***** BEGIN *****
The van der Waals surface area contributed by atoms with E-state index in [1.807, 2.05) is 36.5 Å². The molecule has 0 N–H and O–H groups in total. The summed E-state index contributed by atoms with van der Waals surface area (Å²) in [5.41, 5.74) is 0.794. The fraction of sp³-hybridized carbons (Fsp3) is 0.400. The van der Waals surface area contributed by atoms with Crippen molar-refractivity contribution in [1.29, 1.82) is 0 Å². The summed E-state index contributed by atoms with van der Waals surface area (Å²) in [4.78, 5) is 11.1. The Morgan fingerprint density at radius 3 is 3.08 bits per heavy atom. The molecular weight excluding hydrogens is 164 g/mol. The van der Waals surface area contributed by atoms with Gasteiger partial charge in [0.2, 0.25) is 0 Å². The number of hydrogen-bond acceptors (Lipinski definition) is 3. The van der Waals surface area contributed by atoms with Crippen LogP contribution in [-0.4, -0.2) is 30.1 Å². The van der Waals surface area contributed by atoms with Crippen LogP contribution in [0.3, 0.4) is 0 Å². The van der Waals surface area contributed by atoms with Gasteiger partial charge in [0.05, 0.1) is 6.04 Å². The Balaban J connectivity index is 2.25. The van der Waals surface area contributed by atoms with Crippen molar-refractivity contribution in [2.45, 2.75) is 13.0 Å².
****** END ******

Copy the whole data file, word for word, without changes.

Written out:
The van der Waals surface area contributed by atoms with E-state index in [1.807, 2.05) is 36.5 Å². The molecule has 0 N–H and O–H groups in total. The summed E-state index contributed by atoms with van der Waals surface area (Å²) in [5.41, 5.74) is 0.794. The fraction of sp³-hybridized carbons (Fsp3) is 0.400. The van der Waals surface area contributed by atoms with Crippen molar-refractivity contribution in [1.29, 1.82) is 0 Å². The summed E-state index contributed by atoms with van der Waals surface area (Å²) in [4.78, 5) is 11.1. The Morgan fingerprint density at radius 3 is 3.08 bits per heavy atom. The molecular weight excluding hydrogens is 164 g/mol. The van der Waals surface area contributed by atoms with Gasteiger partial charge in [0.2, 0.25) is 0 Å². The number of hydrogen-bond acceptors (Lipinski definition) is 3. The van der Waals surface area contributed by atoms with Crippen LogP contribution in [-0.4, -0.2) is 30.1 Å². The van der Waals surface area contributed by atoms with Crippen LogP contribution in [0.3, 0.4) is 0 Å². The van der Waals surface area contributed by atoms with Gasteiger partial charge in [0.05, 0.1) is 6.04 Å². The Balaban J connectivity index is 2.25. The van der Waals surface area contributed by atoms with Crippen molar-refractivity contribution in [2.45, 2.75) is 13.0 Å².